Use this URL to cite or link to this record in EThOS: http://ethos.bl.uk/OrderDetails.do?uin=uk.bl.ethos.693530
Title: The journey from uncertainty to certainty and back again : experiences of neuropsychological assessment for possible dementia, using interpretative phenomenological analysis
Author: Robinson, Chantel
ISNI:       0000 0001 2437 3328
Awarding Body: University of East Anglia
Current Institution: University of East Anglia
Date of Award: 2016
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Abstract:
Background: Dementia has become a global public health and social care priority (World Health Organisation, 2012b). In England, the National Dementia Strategy promoted a drive towards earlier diagnosis of dementia (Department of Health, 2009). An important part of the transition from one’s identity without dementia, to a person with dementia is being assessed for cognitive impairment. Currently, little is known about peoples’ experiences of being assessed for possible dementia, or how they make sense of, adapt and cope with this process. Previous research has predominantly focused on exploring experiences of people who are living with dementia, from the point of diagnosis. The current study aims to add to the understanding of the “dementia journey”, by exploring participants’ experiences of undergoing a neuropsychological assessment for possible dementia. Method: This study employed a qualitative design. Semi-structured interviews were used to explore participants’ experiences of neuropsychological assessment for possible dementia. Eight participants were interviewed, after they had completed their neuropsychological assessment. Assessment outcomes were mixed, and not all received a diagnosis of dementia. Interview transcripts were analysed using Interpretative Phenomenological Analysis. Results: Four interrelated superordinate themes emerged from the interview data, which represented participants shared experience of neuropsychological assessment. These were: “Things aren’t right: what’s wrong with me?”, “Testing by name, testing by nature”, “Professional roles: different sides of the same coin”, and “Finding out....”. Neuropsychological assessment experience was depicted as a journey characterised by uncertainty and participants’ search to make sense of and ameliorate that uncertainty. Conclusions: Undergoing a neuropsychological assessment for possible dementia can be a distressing and uncertain experience, despite professionals’ efforts to explain the assessment process. Current clinical practices should be reviewed and adapted to best meet the needs of people being assessed for possible dementia. Future research that explores experiences of other types of dementia assessment would be interesting.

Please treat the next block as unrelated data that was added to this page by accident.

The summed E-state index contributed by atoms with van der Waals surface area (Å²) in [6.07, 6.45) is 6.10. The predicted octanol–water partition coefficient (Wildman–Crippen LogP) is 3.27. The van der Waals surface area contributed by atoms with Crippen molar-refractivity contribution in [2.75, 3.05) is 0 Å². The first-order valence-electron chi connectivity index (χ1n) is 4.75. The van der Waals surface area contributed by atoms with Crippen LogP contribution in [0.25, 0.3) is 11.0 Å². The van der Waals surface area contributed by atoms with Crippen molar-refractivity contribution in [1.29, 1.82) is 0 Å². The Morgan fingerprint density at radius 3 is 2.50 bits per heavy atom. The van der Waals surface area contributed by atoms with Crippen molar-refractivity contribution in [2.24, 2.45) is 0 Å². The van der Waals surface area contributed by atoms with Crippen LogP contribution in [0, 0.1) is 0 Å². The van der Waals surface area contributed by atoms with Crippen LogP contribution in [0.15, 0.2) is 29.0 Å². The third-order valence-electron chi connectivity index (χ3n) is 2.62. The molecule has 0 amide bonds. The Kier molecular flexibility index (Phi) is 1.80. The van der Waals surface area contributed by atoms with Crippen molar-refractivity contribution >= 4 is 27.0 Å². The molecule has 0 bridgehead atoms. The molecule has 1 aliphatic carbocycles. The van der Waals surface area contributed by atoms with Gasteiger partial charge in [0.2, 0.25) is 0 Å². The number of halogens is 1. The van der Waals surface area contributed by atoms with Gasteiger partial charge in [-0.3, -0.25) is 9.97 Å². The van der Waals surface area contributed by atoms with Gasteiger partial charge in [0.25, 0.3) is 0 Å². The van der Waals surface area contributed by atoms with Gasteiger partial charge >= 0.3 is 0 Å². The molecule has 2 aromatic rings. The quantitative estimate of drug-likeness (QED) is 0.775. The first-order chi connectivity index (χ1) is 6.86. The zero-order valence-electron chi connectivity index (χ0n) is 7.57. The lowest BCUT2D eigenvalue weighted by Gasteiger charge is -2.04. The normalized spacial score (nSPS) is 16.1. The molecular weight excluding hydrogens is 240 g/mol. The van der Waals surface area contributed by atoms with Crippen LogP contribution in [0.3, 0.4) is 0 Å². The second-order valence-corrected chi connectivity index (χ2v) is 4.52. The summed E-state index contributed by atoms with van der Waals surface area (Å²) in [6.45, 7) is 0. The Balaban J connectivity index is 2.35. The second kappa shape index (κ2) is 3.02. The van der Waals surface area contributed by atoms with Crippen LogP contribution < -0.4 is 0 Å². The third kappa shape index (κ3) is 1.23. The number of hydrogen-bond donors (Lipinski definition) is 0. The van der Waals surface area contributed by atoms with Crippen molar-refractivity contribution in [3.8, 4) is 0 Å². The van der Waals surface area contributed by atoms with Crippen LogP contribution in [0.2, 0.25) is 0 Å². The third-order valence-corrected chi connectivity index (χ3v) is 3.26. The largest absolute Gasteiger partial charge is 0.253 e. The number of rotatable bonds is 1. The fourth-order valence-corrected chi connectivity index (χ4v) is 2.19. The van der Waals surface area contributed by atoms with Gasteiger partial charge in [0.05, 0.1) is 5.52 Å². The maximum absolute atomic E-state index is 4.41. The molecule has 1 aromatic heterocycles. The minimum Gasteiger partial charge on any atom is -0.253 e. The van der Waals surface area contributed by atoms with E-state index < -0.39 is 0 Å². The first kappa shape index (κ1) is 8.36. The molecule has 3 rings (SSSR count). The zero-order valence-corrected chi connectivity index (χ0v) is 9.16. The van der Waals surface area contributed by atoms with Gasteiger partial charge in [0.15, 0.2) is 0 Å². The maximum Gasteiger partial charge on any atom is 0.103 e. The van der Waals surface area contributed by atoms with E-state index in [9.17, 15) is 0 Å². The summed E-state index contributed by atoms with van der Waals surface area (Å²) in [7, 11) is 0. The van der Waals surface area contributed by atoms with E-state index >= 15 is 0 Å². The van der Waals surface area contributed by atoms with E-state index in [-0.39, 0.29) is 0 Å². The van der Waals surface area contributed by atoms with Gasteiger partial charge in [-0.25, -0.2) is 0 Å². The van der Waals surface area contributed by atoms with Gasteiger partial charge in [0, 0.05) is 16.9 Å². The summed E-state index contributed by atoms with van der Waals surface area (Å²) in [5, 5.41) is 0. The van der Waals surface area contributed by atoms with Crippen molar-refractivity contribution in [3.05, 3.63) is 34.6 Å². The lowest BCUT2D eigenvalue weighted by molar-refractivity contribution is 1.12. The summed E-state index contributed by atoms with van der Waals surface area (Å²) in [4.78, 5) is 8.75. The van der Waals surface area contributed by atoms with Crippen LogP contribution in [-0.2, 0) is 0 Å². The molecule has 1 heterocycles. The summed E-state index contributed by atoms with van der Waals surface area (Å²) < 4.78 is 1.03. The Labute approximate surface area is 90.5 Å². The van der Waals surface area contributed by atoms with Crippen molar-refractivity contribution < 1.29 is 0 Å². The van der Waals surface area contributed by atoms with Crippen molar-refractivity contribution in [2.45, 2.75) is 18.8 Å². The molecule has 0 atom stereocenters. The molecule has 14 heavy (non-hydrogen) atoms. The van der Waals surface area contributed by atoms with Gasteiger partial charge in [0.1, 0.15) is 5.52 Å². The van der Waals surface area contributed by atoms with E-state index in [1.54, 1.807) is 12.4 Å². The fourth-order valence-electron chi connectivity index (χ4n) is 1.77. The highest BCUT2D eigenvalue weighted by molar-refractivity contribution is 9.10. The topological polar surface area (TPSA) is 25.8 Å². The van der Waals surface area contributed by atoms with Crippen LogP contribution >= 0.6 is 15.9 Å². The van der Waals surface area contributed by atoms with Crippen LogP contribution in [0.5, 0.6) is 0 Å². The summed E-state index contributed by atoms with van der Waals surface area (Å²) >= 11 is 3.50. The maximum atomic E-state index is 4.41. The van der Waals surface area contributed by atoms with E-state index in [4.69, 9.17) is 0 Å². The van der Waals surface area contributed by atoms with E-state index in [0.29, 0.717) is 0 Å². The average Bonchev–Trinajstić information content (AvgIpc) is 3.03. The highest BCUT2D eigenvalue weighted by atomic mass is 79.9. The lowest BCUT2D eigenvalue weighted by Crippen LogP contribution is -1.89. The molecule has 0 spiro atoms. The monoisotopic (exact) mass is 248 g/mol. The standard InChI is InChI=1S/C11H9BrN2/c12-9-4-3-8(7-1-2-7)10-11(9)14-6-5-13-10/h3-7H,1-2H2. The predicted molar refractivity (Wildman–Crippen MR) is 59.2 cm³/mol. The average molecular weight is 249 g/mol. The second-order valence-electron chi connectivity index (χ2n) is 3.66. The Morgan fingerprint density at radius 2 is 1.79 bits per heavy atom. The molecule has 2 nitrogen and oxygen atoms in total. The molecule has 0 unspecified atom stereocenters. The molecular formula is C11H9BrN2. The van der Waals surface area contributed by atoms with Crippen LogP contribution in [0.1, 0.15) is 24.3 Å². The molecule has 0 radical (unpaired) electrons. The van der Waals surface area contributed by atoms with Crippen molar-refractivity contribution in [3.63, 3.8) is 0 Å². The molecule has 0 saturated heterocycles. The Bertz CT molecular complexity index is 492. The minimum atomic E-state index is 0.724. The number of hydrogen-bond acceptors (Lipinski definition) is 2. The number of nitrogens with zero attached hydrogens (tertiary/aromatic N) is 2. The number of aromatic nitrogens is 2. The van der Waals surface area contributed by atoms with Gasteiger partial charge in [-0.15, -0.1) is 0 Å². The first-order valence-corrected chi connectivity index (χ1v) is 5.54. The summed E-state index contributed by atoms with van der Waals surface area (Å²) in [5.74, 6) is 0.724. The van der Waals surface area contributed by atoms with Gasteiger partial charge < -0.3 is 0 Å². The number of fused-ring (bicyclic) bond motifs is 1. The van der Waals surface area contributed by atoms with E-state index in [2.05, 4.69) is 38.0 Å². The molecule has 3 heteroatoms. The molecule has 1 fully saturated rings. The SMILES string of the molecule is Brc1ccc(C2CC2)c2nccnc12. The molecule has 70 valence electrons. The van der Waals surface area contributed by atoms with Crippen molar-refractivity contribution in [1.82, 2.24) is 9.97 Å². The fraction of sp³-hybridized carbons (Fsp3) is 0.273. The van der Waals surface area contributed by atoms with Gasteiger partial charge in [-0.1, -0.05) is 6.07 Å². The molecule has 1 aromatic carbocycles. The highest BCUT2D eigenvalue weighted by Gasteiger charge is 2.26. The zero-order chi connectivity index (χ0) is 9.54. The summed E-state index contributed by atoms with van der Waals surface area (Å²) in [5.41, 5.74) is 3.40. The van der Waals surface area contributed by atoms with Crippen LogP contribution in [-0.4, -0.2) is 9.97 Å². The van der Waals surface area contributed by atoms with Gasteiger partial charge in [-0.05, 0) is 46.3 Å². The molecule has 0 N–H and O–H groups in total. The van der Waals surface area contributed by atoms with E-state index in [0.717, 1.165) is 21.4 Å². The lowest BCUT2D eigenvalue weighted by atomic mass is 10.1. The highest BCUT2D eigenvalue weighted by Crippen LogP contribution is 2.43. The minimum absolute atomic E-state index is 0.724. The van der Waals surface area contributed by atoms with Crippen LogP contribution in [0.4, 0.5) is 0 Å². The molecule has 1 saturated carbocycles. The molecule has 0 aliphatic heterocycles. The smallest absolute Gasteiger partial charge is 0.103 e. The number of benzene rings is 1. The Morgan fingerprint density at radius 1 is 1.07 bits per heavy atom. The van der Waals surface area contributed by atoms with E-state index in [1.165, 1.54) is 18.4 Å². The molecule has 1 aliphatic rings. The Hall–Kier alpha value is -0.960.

Supervisor: Not available Sponsor: Not available
Qualification Name: Thesis (D.Clin.Psy.) Qualification Level: Doctoral
EThOS ID: uk.bl.ethos.693530  DOI: Not available
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